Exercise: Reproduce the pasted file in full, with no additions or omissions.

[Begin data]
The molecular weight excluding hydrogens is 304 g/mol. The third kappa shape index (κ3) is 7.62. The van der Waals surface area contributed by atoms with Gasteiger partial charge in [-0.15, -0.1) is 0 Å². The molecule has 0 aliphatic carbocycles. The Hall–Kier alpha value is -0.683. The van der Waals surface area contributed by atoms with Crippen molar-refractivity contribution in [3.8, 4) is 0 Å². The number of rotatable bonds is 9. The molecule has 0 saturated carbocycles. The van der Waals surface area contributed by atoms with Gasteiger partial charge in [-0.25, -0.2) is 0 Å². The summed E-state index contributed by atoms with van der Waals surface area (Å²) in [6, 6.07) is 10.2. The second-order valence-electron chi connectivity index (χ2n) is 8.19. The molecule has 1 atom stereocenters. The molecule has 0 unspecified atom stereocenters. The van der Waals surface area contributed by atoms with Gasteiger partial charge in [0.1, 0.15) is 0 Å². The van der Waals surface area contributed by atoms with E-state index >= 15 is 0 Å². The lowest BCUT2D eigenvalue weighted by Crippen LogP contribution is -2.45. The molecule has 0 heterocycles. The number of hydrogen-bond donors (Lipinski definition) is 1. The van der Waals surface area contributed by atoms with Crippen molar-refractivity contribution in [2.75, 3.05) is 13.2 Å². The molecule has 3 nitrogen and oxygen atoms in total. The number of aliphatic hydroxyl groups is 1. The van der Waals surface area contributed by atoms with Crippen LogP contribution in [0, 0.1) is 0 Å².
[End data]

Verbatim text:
The molecular weight excluding hydrogens is 304 g/mol. The third kappa shape index (κ3) is 7.62. The van der Waals surface area contributed by atoms with Gasteiger partial charge in [-0.15, -0.1) is 0 Å². The molecule has 0 aliphatic carbocycles. The Hall–Kier alpha value is -0.683. The van der Waals surface area contributed by atoms with Crippen molar-refractivity contribution in [3.8, 4) is 0 Å². The number of rotatable bonds is 9. The molecule has 0 saturated carbocycles. The van der Waals surface area contributed by atoms with Gasteiger partial charge in [-0.25, -0.2) is 0 Å². The summed E-state index contributed by atoms with van der Waals surface area (Å²) in [6, 6.07) is 10.2. The second-order valence-electron chi connectivity index (χ2n) is 8.19. The molecule has 1 atom stereocenters. The molecule has 0 unspecified atom stereocenters. The van der Waals surface area contributed by atoms with Gasteiger partial charge in [0.1, 0.15) is 0 Å². The van der Waals surface area contributed by atoms with E-state index >= 15 is 0 Å². The lowest BCUT2D eigenvalue weighted by Crippen LogP contribution is -2.45. The molecule has 0 heterocycles. The number of hydrogen-bond donors (Lipinski definition) is 1. The van der Waals surface area contributed by atoms with Crippen molar-refractivity contribution in [2.75, 3.05) is 13.2 Å². The molecule has 3 nitrogen and oxygen atoms in total. The number of aliphatic hydroxyl groups is 1. The van der Waals surface area contributed by atoms with Crippen LogP contribution in [0, 0.1) is 0 Å².